Unraveling how our brains and our genes shape our desire to eat yet another cupcake is something that neuroscience researcher Monica Dus would like to figure out. She has just been awarded a 2016 National Institutes of Health Director's New Innovator Award for $2 million over five years to fund her research into how nutrients in the diet play a key role in regulating our eating behavior by changing the activity of neurons in the brain. Dus is an assistant professor in the Department of Molecular, Cellular, and Developmental Biology, (MCDB) in the College of Literature, Science, and the Arts.
For her research, she feeds fruit flies different diets and then looks at how neurons in the fly brains respond to the nutrient levels. She is looking for how chemical changes related to diet permanently alter the function of neurons and the fruit fly’s behavior. Fruit flies are useful models for human nutrition-brain studies because they have similar eating patterns to humans, and have comparable metabolic pathways, but a much smaller brain with similar chemistry, which makes it easier to understand how different diets, such as a high sugar one, can change the brain.
Her work is based in epigenetics--changes to genes from environmental influences, such as what we eat or drink, that don’t alter the DNA blueprint, but instead control whether the genes are turned on or off. Epigenetics has been shown to influence many aspects of our behavior, from stress to drug addiction. Now the Dus lab wants to understand how it can lead to overeating.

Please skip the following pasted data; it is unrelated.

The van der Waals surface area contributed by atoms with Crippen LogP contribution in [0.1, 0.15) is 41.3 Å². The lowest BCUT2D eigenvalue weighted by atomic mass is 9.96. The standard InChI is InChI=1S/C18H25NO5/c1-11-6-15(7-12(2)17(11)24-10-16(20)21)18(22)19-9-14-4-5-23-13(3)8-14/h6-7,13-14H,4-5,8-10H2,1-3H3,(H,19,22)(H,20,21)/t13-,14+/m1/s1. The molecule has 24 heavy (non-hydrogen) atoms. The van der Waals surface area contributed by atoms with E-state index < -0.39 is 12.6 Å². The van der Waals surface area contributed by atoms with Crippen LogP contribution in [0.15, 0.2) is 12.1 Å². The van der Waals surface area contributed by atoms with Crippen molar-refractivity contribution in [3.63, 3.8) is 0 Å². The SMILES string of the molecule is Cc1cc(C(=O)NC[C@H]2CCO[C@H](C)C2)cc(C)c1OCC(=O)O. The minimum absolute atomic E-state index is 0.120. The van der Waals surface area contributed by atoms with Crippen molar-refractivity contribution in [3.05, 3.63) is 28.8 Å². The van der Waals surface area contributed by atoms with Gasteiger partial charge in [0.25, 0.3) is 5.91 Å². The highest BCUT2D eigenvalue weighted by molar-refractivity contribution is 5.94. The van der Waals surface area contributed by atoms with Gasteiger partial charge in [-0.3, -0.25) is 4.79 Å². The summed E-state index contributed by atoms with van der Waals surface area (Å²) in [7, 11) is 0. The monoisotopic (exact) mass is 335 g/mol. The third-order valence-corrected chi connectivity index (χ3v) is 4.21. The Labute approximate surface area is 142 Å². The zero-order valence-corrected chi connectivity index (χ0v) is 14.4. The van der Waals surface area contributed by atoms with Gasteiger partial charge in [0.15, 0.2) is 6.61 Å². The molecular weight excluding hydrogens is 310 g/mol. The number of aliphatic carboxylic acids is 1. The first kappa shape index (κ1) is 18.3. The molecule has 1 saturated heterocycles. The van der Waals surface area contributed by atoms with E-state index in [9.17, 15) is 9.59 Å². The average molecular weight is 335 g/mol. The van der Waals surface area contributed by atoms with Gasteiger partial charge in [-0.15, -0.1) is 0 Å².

“This will pave the way to understanding how the increased consumption of calories is linked to diseases such as depression, cancer, aging and neurodegeneration,” Dus says.
Her experiments will identify in detail the molecular and physiological adaptations of a cellular system to a changing environment, develop new methodologies to study metabolism, and new computational tools to get insights from datasets. Her U-M collaborators include Peter Freddolino’s lab in Biological Chemistry, Alla Karnovsky’s lab in Computational Medicine and Bioinformatics, and Robert Kennedy’s lab in Chemistry.
The New Innovator Award supports novel approaches to solving major challenges in biomedical research by exceptionally creative new investigators. Dus is the second scientist in MCDB to receive this award. Assistant professor Sara Aton was an awardee in 2013 for her research on how sleep affects memories. Only about 40 such awards are made each year , nation-wide.
“That we have two scientists in this department with these awards is a testament to the strength of neuroscience research in MCDB,” says Robert Denver, chair of the Department of Molecular, Cellular, and Developmental Biology. “The Innovator awards are a vote of confidence in their research.”